by Peter Spahn
for Small Niche Games
This should be a mostly fine & serviceable adventure, but something feels wrong about it. I’m not sure I can articulate what it is. The adventure is based around the the recovery of an ancient artifact stolen from and of interest to dragons. It has many schedule events and a kind of flowchart of encounters and actions … all of this is great when taken individually, but I’m left with a somewhat *blah* feeling at the end. I don’t know why.
The hook here is pretty nice. The players see two dragons, a big black and an ever bigger red, fighting in the sky. The black looses to a gush a flame and raking claws and goes plunging to earth nearby, while the red flies off. No self-respecting player is going to let that one pass by, so it’s expected that the party will go try and find the blacks body. Or, maybe they continue on their way. If if you try and find the blacks body then turn to section INTO THE HILLS. If you continue on your way then turn to section TRADER VIC. Each of those sections will have some general thoughts on what can happen next. For example, you find the body but it’s covered in stirge for the next 12 hours. Or, you meet a trader who offers you a job slaughtering the carcass. These are all written in such a way that the party is not railroaded. If the party attacks the red at the temple then it will do X, otherwise the dragon will leave after Y turns and then Z will happen. Not happen TO the party, but rather what changes in the environment if the party takes a certain action. This is a great way to run things in an event based module. The creatures are reacting to the presence, or lack thereof, of the the party rather than the party being forced to go a certain way or have a certain encounter. It changes things from a railroad to an almost social environment where the creatures have their own motivations and goals and are working towards their own ends. This is turn adds a real authenticity to the game, a sense that the parties actions, or inactions, are having a real impact on the local environment and/or situation. And that is a very good thing indeed.
There’s a dungeon, the old black dragons lair. It’s small, 15 rooms, mostly symmetrical, which I hate, and themed around the four elements, which I loathe. It’s actually pretty decent though. There are a lot of encounters that are well put together. Smart players will notice the signs of the traps and smarter players will not have to fight too many creatures at all. The core mechanic of the dungeon is that the red is bullying a group of frogmen in to exploring it for him, and the hapless guys bodies are common in rooms where danger lurks. Combined with elementals who want to go home, the party could have a pretty unusual time inside.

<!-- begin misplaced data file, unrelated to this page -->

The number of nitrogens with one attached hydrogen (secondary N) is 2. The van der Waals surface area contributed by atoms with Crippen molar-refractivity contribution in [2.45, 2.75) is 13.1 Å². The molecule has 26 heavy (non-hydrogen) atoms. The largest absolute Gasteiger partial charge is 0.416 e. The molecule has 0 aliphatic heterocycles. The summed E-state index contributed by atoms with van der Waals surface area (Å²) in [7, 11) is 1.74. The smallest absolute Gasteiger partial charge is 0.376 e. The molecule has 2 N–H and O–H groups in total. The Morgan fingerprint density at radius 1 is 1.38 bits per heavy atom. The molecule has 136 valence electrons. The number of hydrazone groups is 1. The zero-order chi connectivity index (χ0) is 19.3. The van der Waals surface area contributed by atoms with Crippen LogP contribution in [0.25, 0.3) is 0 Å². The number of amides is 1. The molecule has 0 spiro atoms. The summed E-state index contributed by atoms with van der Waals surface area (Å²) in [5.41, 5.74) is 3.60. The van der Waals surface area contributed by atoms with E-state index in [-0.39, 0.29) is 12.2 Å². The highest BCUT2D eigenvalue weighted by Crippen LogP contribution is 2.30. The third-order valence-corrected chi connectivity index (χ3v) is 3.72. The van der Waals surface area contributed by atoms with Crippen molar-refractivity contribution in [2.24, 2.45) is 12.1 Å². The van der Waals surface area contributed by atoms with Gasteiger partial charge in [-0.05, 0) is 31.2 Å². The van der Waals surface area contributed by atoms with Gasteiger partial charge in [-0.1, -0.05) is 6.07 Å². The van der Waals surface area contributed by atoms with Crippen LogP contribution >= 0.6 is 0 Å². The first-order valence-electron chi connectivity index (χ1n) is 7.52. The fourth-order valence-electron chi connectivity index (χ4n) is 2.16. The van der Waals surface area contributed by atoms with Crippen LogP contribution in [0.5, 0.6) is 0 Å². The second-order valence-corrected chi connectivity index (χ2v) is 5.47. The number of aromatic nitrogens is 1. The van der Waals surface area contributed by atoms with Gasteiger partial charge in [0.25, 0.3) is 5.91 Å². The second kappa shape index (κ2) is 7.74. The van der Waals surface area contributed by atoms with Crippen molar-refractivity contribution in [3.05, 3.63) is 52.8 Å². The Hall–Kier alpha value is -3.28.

This is combined with a great wandering monster table for the swamps which includes a whole lot of great encounters. Not just the usual ‘you get attacked by xx fugoogoogods” but rather more interesting encounters that include environment (a deep pool with leeches), unusual creatures (whoops! that interesting rubble was a giant slug), or just plain bad luck (that rotten tree stump Bob just stepped on had a nest of water moccasins in it.) The adventure has a nice climax when the party find the gem, and then a THIRD ACT when an evil NPC party shows up. Woo Hoo! I love evil NPC parties! Even better, they are in the employ of the red! It’s a nice touch. All of the individuals and many of the monster groups have a separate section in the back that descries their personalities, motivations, and goals, allowing the DM to run things better better when the party takes things of the rails.
I’m not really sure why I’m turned off of this adventure so much. It may be the symmetrical dungeon, or the four elements, or the inclusion of a gold dragon NPC as a plot hook of last resort … maybe my inner child has been so badly injured by those things that I can’t help but flinch when I see them. Anyway, this is a decent adventure that hits the major highlights of OSR play. I’mjust not … excited? about it, personally. I may be wrong.
This is available on DriveThru.